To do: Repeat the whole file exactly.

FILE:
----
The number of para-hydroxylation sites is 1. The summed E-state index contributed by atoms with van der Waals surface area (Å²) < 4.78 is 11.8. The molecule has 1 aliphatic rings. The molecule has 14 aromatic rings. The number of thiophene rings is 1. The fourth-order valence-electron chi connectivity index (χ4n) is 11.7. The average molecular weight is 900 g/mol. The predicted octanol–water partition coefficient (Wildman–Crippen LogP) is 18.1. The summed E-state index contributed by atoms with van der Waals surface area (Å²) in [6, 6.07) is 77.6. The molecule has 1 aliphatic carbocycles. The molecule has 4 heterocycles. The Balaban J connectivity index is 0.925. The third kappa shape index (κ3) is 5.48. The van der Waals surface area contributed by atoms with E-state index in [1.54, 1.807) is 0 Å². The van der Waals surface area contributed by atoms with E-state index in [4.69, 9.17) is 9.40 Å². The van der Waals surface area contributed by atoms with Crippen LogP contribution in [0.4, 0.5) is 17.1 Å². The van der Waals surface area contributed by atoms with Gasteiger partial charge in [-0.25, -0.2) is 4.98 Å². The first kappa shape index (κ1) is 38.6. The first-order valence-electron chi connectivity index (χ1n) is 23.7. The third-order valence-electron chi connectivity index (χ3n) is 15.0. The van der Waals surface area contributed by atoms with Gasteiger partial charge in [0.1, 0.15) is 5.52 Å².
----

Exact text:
The number of para-hydroxylation sites is 1. The summed E-state index contributed by atoms with van der Waals surface area (Å²) < 4.78 is 11.8. The molecule has 1 aliphatic rings. The molecule has 14 aromatic rings. The number of thiophene rings is 1. The fourth-order valence-electron chi connectivity index (χ4n) is 11.7. The average molecular weight is 900 g/mol. The predicted octanol–water partition coefficient (Wildman–Crippen LogP) is 18.1. The summed E-state index contributed by atoms with van der Waals surface area (Å²) in [6, 6.07) is 77.6. The molecule has 1 aliphatic carbocycles. The molecule has 4 heterocycles. The Balaban J connectivity index is 0.925. The third kappa shape index (κ3) is 5.48. The van der Waals surface area contributed by atoms with E-state index in [1.54, 1.807) is 0 Å². The van der Waals surface area contributed by atoms with E-state index in [4.69, 9.17) is 9.40 Å². The van der Waals surface area contributed by atoms with Crippen LogP contribution in [0.4, 0.5) is 17.1 Å². The van der Waals surface area contributed by atoms with Gasteiger partial charge in [-0.25, -0.2) is 4.98 Å². The first kappa shape index (κ1) is 38.6. The first-order valence-electron chi connectivity index (χ1n) is 23.7. The third-order valence-electron chi connectivity index (χ3n) is 15.0. The van der Waals surface area contributed by atoms with Gasteiger partial charge in [0.1, 0.15) is 5.52 Å².